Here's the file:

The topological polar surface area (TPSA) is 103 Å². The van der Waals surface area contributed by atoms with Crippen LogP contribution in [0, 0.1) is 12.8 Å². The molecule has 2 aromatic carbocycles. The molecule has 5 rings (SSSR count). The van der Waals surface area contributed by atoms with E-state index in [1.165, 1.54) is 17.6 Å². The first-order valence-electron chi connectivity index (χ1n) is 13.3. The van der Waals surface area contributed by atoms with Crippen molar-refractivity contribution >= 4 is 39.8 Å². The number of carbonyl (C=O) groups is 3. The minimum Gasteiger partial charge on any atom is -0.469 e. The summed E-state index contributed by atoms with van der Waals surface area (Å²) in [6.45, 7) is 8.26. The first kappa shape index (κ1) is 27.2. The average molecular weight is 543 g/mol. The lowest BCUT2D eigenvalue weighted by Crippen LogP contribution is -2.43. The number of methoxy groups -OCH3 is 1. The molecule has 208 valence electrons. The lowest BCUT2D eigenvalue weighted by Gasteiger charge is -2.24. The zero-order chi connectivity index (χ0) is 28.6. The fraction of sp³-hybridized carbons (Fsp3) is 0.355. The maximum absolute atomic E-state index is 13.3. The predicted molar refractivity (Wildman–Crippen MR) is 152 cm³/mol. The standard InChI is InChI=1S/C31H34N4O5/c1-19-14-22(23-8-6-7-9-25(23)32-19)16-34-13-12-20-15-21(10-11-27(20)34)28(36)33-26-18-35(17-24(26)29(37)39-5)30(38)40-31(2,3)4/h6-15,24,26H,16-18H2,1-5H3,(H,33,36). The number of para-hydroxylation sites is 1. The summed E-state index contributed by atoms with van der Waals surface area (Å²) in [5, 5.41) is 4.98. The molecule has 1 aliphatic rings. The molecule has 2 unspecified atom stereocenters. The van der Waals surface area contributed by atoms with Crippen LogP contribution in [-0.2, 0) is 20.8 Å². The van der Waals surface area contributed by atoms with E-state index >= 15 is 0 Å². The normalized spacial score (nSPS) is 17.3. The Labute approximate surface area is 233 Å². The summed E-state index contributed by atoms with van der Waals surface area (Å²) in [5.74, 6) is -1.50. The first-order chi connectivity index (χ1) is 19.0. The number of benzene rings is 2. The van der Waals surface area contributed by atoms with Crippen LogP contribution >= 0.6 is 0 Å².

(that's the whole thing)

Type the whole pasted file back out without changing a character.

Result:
The topological polar surface area (TPSA) is 103 Å². The van der Waals surface area contributed by atoms with Crippen LogP contribution in [0, 0.1) is 12.8 Å². The molecule has 2 aromatic carbocycles. The molecule has 5 rings (SSSR count). The van der Waals surface area contributed by atoms with E-state index in [1.165, 1.54) is 17.6 Å². The first-order valence-electron chi connectivity index (χ1n) is 13.3. The van der Waals surface area contributed by atoms with Crippen molar-refractivity contribution >= 4 is 39.8 Å². The number of carbonyl (C=O) groups is 3. The minimum Gasteiger partial charge on any atom is -0.469 e. The summed E-state index contributed by atoms with van der Waals surface area (Å²) in [6.45, 7) is 8.26. The first kappa shape index (κ1) is 27.2. The average molecular weight is 543 g/mol. The lowest BCUT2D eigenvalue weighted by Crippen LogP contribution is -2.43. The number of methoxy groups -OCH3 is 1. The molecule has 208 valence electrons. The lowest BCUT2D eigenvalue weighted by Gasteiger charge is -2.24. The zero-order chi connectivity index (χ0) is 28.6. The fraction of sp³-hybridized carbons (Fsp3) is 0.355. The maximum absolute atomic E-state index is 13.3. The predicted molar refractivity (Wildman–Crippen MR) is 152 cm³/mol. The standard InChI is InChI=1S/C31H34N4O5/c1-19-14-22(23-8-6-7-9-25(23)32-19)16-34-13-12-20-15-21(10-11-27(20)34)28(36)33-26-18-35(17-24(26)29(37)39-5)30(38)40-31(2,3)4/h6-15,24,26H,16-18H2,1-5H3,(H,33,36). The number of para-hydroxylation sites is 1. The summed E-state index contributed by atoms with van der Waals surface area (Å²) in [5, 5.41) is 4.98. The molecule has 1 aliphatic rings. The molecule has 2 unspecified atom stereocenters. The van der Waals surface area contributed by atoms with Crippen LogP contribution in [-0.2, 0) is 20.8 Å². The van der Waals surface area contributed by atoms with E-state index >= 15 is 0 Å². The normalized spacial score (nSPS) is 17.3. The Labute approximate surface area is 233 Å². The summed E-state index contributed by atoms with van der Waals surface area (Å²) in [5.74, 6) is -1.50. The first-order chi connectivity index (χ1) is 19.0. The number of benzene rings is 2. The van der Waals surface area contributed by atoms with Crippen LogP contribution >= 0.6 is 0 Å².